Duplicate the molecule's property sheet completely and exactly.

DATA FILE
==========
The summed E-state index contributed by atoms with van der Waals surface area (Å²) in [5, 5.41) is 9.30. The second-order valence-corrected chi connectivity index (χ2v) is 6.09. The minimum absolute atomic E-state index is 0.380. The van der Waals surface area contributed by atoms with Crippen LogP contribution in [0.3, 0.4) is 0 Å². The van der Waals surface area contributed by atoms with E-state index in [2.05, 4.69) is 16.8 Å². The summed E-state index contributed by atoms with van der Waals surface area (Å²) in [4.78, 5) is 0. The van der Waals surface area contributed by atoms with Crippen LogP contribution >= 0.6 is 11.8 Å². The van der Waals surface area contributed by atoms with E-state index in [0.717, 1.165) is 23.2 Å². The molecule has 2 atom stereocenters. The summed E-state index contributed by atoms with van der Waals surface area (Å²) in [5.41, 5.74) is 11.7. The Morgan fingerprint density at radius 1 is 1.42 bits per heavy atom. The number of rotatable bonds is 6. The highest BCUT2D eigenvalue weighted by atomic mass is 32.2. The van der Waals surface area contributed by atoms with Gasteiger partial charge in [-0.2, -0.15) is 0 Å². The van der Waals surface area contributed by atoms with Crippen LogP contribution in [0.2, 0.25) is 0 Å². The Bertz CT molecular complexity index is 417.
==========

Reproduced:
The summed E-state index contributed by atoms with van der Waals surface area (Å²) in [5, 5.41) is 9.30. The second-order valence-corrected chi connectivity index (χ2v) is 6.09. The minimum absolute atomic E-state index is 0.380. The van der Waals surface area contributed by atoms with Crippen LogP contribution in [0.3, 0.4) is 0 Å². The van der Waals surface area contributed by atoms with E-state index in [2.05, 4.69) is 16.8 Å². The summed E-state index contributed by atoms with van der Waals surface area (Å²) in [4.78, 5) is 0. The van der Waals surface area contributed by atoms with Crippen LogP contribution >= 0.6 is 11.8 Å². The van der Waals surface area contributed by atoms with E-state index in [0.717, 1.165) is 23.2 Å². The molecule has 2 atom stereocenters. The summed E-state index contributed by atoms with van der Waals surface area (Å²) in [5.41, 5.74) is 11.7. The Morgan fingerprint density at radius 1 is 1.42 bits per heavy atom. The number of rotatable bonds is 6. The highest BCUT2D eigenvalue weighted by atomic mass is 32.2. The van der Waals surface area contributed by atoms with Gasteiger partial charge in [-0.2, -0.15) is 0 Å². The van der Waals surface area contributed by atoms with Crippen LogP contribution in [0.2, 0.25) is 0 Å². The Bertz CT molecular complexity index is 417.